A common misconception is that time series data originate from the direct and straightforward compilations of survey data, censuses, and administrative records. On the contrary, before publication time series are subject to statistical adjustments intended to facilitate analysis, increase efficiency, reduce bias, replace missing values, correct errors, and satisfy cross-sectional additivity constraints. Some of the most common adjustments are benchmarking, interpolation, temporal distribution, calendarization, and reconciliation.
This book discusses the statistical methods most often applied for such adjustments, ranging from ad hoc procedures to regression-based models. The latter are emphasized, because of their clarity, ease of application, and superior results. Each topic is illustrated with many real case examples. In order to facilitate understanding of their properties and limitations of the methods discussed, a real data example, the Canada Total Retail Trade Series, is followed throughout the book.
This book brings together the scattered literature on these topics and presents them using a consistent notation and a unifying view. The book will promote better procedures by large producers of time series, e.g. statistical agencies and central banks. Furthermore, knowing what adjustments are made to the data and what technique is used and how they affect the trend, the business cycles and seasonality of the series, will enable users to perform better modeling, prediction, analysis and planning.
This book will prove useful to graduate students and final year undergraduate students of time series and econometrics, as well as researchers and practitioners in government institutions and business.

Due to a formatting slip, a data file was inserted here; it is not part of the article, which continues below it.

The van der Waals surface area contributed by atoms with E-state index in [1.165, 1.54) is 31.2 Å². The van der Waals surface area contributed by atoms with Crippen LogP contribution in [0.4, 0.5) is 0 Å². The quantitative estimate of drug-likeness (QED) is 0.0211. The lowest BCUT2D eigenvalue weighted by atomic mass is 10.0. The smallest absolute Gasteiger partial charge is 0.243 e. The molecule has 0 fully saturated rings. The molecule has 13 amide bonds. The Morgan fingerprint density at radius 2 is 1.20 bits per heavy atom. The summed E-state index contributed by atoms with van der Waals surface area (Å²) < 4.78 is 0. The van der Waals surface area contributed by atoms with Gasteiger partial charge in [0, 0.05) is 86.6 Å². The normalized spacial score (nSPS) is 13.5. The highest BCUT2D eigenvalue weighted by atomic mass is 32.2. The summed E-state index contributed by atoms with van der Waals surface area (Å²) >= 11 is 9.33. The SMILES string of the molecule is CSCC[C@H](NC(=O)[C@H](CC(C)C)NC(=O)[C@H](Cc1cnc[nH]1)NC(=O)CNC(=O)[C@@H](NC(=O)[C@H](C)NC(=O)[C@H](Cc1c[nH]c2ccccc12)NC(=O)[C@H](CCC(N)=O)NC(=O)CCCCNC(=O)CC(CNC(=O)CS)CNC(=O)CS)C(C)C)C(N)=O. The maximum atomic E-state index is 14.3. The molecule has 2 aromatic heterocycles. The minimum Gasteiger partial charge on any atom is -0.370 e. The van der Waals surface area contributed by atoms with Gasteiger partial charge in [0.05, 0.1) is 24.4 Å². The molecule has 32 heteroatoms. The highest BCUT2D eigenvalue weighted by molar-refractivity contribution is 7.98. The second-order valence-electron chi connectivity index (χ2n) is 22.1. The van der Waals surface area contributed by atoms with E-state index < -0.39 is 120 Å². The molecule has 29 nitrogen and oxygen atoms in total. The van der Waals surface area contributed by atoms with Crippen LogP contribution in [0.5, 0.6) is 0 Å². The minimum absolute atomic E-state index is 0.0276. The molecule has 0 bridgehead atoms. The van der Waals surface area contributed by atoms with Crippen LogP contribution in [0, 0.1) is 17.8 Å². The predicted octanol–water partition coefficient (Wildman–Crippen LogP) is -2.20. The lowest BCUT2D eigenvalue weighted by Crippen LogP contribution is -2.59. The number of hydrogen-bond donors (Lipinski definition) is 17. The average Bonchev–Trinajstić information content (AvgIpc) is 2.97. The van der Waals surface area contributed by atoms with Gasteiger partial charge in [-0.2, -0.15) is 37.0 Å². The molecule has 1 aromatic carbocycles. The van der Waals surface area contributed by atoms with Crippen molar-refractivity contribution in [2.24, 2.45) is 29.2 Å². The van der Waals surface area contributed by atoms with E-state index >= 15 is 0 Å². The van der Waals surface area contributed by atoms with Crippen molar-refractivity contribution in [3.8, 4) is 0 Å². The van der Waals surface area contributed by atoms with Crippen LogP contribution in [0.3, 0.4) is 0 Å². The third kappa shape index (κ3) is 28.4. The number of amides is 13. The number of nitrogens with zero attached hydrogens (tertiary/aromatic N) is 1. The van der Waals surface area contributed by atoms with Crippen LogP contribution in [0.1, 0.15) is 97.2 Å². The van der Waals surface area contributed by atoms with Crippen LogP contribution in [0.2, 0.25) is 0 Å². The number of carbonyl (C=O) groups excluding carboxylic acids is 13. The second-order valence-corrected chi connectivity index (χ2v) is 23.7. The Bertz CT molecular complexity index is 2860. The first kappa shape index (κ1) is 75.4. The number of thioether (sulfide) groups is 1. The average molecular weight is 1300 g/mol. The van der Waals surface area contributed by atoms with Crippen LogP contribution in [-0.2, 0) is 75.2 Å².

From the reviews:
"It is an excellent reference book for people working in this area." B. Abraham for Short Book Reviews of the ISI, December 2006
Once considered tedious, the field of statistics is rapidly evolving into a discipline Hal Varian, chief economist at Google, has actually called "sexy." From batting averages and political polls to game shows and medical research, the real-world application of statistics continues to grow by leaps and bounds. How can we catch schools that cheat on standardized tests? How does Netflix know which movies you’ll like? What is causing the rising incidence of autism? As best-selling author Charles Wheelan shows us in Naked Statistics, the right data and a few well-chosen statistical tools can help us answer these questions and more.
For those who slept through Stats 101, this book is a lifesaver. Wheelan strips away the arcane and technical details and focuses on the underlying intuition that drives statistical analysis. He clarifies key concepts such as inference, correlation, and regression analysis, reveals how biased or careless parties can manipulate or misrepresent data, and shows us how brilliant and creative researchers are exploiting the valuable data from natural experiments to tackle thorny questions.
And in Wheelan’s trademark style, there’s not a dull page in sight. You’ll encounter clever Schlitz Beer marketers leveraging basic probability, an International Sausage Festival illuminating the tenets of the central limit theorem, and a head-scratching choice from the famous game show Let’s Make a Deal—and you’ll come away with insights each time. With the wit, accessibility, and sheer fun that turned Naked Economics into a bestseller, Wheelan defies the odds yet again by bringing another essential, formerly unglamorous discipline to life.